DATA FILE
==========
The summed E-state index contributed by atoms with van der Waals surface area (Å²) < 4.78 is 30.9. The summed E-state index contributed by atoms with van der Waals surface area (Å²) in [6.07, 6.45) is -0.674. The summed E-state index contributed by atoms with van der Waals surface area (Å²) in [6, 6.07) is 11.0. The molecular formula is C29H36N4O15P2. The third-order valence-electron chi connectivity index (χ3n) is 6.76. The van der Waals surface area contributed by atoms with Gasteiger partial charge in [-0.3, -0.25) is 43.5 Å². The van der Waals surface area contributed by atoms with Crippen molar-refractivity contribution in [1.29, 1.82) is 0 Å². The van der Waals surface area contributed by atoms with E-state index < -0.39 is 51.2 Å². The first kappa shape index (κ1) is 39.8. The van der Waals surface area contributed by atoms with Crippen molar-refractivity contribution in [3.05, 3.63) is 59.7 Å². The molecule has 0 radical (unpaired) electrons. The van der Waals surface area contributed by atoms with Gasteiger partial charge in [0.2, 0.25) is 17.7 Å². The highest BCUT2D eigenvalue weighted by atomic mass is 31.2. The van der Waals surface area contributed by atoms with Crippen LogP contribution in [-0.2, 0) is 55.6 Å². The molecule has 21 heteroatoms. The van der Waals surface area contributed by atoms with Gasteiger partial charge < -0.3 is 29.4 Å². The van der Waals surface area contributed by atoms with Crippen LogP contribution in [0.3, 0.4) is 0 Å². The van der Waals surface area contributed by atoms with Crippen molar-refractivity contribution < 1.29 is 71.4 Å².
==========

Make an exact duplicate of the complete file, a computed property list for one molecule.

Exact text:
The summed E-state index contributed by atoms with van der Waals surface area (Å²) < 4.78 is 30.9. The summed E-state index contributed by atoms with van der Waals surface area (Å²) in [6.07, 6.45) is -0.674. The summed E-state index contributed by atoms with van der Waals surface area (Å²) in [6, 6.07) is 11.0. The molecular formula is C29H36N4O15P2. The third-order valence-electron chi connectivity index (χ3n) is 6.76. The van der Waals surface area contributed by atoms with Gasteiger partial charge in [-0.3, -0.25) is 43.5 Å². The van der Waals surface area contributed by atoms with Crippen molar-refractivity contribution in [1.29, 1.82) is 0 Å². The van der Waals surface area contributed by atoms with E-state index < -0.39 is 51.2 Å². The first kappa shape index (κ1) is 39.8. The van der Waals surface area contributed by atoms with Crippen molar-refractivity contribution in [3.05, 3.63) is 59.7 Å². The molecule has 0 radical (unpaired) electrons. The van der Waals surface area contributed by atoms with Gasteiger partial charge in [0.2, 0.25) is 17.7 Å². The highest BCUT2D eigenvalue weighted by atomic mass is 31.2. The van der Waals surface area contributed by atoms with Crippen LogP contribution in [-0.2, 0) is 55.6 Å². The molecule has 21 heteroatoms. The van der Waals surface area contributed by atoms with Gasteiger partial charge < -0.3 is 29.4 Å². The van der Waals surface area contributed by atoms with Crippen LogP contribution in [0.3, 0.4) is 0 Å². The van der Waals surface area contributed by atoms with Crippen molar-refractivity contribution < 1.29 is 71.4 Å².